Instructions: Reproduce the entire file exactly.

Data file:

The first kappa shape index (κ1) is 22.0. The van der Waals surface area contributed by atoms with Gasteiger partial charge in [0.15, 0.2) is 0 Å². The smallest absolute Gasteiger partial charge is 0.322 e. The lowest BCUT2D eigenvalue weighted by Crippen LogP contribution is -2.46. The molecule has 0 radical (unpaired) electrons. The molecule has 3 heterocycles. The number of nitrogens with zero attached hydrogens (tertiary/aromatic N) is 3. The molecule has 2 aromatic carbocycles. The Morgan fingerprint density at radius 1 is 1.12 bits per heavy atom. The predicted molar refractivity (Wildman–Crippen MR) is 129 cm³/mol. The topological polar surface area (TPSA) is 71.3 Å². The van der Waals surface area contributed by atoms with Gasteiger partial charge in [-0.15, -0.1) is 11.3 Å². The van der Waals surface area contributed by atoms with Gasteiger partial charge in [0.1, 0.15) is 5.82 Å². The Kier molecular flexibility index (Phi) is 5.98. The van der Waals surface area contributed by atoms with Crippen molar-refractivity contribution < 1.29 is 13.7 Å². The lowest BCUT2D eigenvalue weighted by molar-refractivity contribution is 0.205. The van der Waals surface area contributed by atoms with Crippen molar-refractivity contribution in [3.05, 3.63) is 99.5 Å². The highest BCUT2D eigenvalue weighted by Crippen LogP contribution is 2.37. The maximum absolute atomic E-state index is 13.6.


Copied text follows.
The first kappa shape index (κ1) is 22.0. The van der Waals surface area contributed by atoms with Gasteiger partial charge in [0.15, 0.2) is 0 Å². The smallest absolute Gasteiger partial charge is 0.322 e. The lowest BCUT2D eigenvalue weighted by Crippen LogP contribution is -2.46. The molecule has 0 radical (unpaired) electrons. The molecule has 3 heterocycles. The number of nitrogens with zero attached hydrogens (tertiary/aromatic N) is 3. The molecule has 2 aromatic carbocycles. The Morgan fingerprint density at radius 1 is 1.12 bits per heavy atom. The predicted molar refractivity (Wildman–Crippen MR) is 129 cm³/mol. The topological polar surface area (TPSA) is 71.3 Å². The van der Waals surface area contributed by atoms with Gasteiger partial charge in [-0.15, -0.1) is 11.3 Å². The van der Waals surface area contributed by atoms with Gasteiger partial charge in [0.1, 0.15) is 5.82 Å². The Kier molecular flexibility index (Phi) is 5.98. The van der Waals surface area contributed by atoms with Crippen molar-refractivity contribution < 1.29 is 13.7 Å². The lowest BCUT2D eigenvalue weighted by molar-refractivity contribution is 0.205. The van der Waals surface area contributed by atoms with Crippen molar-refractivity contribution in [3.05, 3.63) is 99.5 Å². The highest BCUT2D eigenvalue weighted by Crippen LogP contribution is 2.37. The maximum absolute atomic E-state index is 13.6.